China’s economic slowdown and the global slump in oil prices is squashing the confidence of chief executives.
Just 27% of CEOs expect global economic growth to improve over the next 12 months, compared with 37% at the same time last year, according to PwC’s Annual Global CEO survey released in Davos, Switzerland, on the eve of the World Economic Forum.
Two-thirds of 1,409 CEOs in 83 countries surveyed by PwC see more threats facing their businesses today than three years ago. In addition, only slightly more than a third (35%) are very confident of their own company growth in the coming year, down four points on last year (39%).
China, whose economy grew just 6.9% in 2015, is at the center of concerns.
“You’ve got the second largest economy in the world that until now has seen very, very good growth rates when many others were really struggling, and now we are seeing a real slowdown,” PwC Chaiman Dennis Nally told Reuters. “There are big concerns with regard to currency and the stock market, and there are real questions about what this means for China’s ability to transform its economy.”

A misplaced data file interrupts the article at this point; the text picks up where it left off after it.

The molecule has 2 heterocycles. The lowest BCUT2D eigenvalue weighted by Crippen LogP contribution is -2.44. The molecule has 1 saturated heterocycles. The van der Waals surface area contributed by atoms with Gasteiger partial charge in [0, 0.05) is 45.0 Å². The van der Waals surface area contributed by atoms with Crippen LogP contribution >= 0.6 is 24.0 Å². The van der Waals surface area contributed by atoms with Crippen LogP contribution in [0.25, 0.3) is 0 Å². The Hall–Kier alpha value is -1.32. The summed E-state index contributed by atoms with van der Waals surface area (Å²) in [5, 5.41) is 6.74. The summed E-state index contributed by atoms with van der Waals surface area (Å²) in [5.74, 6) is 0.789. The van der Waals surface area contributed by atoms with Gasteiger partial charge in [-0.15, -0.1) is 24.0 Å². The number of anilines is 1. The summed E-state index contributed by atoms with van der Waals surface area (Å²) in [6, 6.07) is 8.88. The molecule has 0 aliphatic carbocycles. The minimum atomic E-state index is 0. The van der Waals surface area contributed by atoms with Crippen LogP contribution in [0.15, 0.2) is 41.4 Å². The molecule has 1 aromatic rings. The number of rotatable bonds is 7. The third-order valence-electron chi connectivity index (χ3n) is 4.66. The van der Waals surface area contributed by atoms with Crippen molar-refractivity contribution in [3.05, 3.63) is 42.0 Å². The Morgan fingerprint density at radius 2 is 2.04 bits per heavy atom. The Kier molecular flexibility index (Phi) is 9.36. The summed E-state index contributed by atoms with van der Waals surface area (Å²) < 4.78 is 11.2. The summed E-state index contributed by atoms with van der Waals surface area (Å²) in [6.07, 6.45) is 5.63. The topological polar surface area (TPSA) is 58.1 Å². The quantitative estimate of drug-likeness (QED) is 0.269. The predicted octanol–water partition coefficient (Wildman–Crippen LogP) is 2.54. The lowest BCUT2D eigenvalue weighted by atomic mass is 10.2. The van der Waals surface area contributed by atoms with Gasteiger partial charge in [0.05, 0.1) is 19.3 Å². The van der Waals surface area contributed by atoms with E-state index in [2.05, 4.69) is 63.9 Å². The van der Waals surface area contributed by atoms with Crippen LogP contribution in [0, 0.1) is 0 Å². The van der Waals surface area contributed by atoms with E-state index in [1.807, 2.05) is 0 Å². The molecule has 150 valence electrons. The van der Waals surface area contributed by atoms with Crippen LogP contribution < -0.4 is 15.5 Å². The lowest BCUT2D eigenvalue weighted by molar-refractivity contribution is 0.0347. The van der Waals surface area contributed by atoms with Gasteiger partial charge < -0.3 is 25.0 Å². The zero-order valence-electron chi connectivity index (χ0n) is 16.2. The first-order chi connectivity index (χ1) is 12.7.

Alex Molinaroli, CEO of Johnson Controls, which has major operations in China, does not think the country’s economic fundamentals are as bad as the recent slump in the local stock market might suggest, but he worries about the ripples spreading from China.
“We’re seeing the impact on commodities, especially oil, and that is going to have major ramifications,” Molinaroli said. “The energy sector is what has got everybody as nervous as anything else.”
He added that while Europe and North America are “doing okay,” there are real concerns for many emerging markets.
Confidence among U.S. CEOs surveyed by PwC fell to 33% from 46% in 2015, echoing similar declines in other Western countries including Germany and Britain. The rare bright spot was India, where 64% of CEOs expressed confidence in short-term sales growth, up from 62% last year.
The PwC survey was conducted in the fourth quarter of 2015. “You can imagine that if we had done it in the first weeks of January then the picture would have been even gloomier,” Nally said.